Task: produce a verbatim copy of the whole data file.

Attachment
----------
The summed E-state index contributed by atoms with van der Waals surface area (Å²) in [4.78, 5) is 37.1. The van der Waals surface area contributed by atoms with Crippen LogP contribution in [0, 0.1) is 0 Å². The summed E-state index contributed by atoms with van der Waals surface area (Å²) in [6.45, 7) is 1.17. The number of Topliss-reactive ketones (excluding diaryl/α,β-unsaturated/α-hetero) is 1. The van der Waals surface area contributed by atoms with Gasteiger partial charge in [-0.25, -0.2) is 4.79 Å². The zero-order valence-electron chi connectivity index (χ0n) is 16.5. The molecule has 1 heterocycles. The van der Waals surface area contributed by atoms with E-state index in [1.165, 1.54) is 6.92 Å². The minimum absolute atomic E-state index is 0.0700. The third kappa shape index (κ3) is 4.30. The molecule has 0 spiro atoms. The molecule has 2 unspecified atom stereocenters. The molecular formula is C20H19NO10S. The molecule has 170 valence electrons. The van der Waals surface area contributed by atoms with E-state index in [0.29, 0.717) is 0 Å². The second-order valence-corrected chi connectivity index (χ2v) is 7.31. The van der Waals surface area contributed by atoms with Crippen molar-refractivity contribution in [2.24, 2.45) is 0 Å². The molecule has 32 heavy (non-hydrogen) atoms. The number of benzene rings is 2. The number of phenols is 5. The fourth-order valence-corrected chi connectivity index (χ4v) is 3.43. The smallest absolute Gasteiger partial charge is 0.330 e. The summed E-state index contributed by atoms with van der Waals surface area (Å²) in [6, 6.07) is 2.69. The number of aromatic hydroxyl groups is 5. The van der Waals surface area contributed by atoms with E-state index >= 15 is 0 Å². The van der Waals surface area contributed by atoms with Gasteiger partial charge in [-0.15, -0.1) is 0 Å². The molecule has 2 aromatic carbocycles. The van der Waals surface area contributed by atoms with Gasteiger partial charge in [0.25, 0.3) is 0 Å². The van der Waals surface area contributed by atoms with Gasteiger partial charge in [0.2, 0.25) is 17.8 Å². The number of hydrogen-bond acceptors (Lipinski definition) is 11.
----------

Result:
The summed E-state index contributed by atoms with van der Waals surface area (Å²) in [4.78, 5) is 37.1. The van der Waals surface area contributed by atoms with Crippen LogP contribution in [0, 0.1) is 0 Å². The summed E-state index contributed by atoms with van der Waals surface area (Å²) in [6.45, 7) is 1.17. The number of Topliss-reactive ketones (excluding diaryl/α,β-unsaturated/α-hetero) is 1. The van der Waals surface area contributed by atoms with Gasteiger partial charge in [-0.25, -0.2) is 4.79 Å². The zero-order valence-electron chi connectivity index (χ0n) is 16.5. The molecule has 1 heterocycles. The van der Waals surface area contributed by atoms with E-state index in [1.165, 1.54) is 6.92 Å². The minimum absolute atomic E-state index is 0.0700. The third kappa shape index (κ3) is 4.30. The molecule has 0 spiro atoms. The molecule has 2 unspecified atom stereocenters. The molecular formula is C20H19NO10S. The molecule has 170 valence electrons. The van der Waals surface area contributed by atoms with E-state index in [0.29, 0.717) is 0 Å². The second-order valence-corrected chi connectivity index (χ2v) is 7.31. The van der Waals surface area contributed by atoms with Crippen molar-refractivity contribution in [2.24, 2.45) is 0 Å². The molecule has 32 heavy (non-hydrogen) atoms. The number of benzene rings is 2. The number of phenols is 5. The fourth-order valence-corrected chi connectivity index (χ4v) is 3.43. The smallest absolute Gasteiger partial charge is 0.330 e. The summed E-state index contributed by atoms with van der Waals surface area (Å²) in [6, 6.07) is 2.69. The number of aromatic hydroxyl groups is 5. The van der Waals surface area contributed by atoms with E-state index >= 15 is 0 Å². The van der Waals surface area contributed by atoms with Gasteiger partial charge in [-0.15, -0.1) is 0 Å². The molecule has 2 aromatic carbocycles. The van der Waals surface area contributed by atoms with Gasteiger partial charge in [0.25, 0.3) is 0 Å². The van der Waals surface area contributed by atoms with Gasteiger partial charge in [0.2, 0.25) is 17.8 Å². The number of hydrogen-bond acceptors (Lipinski definition) is 11.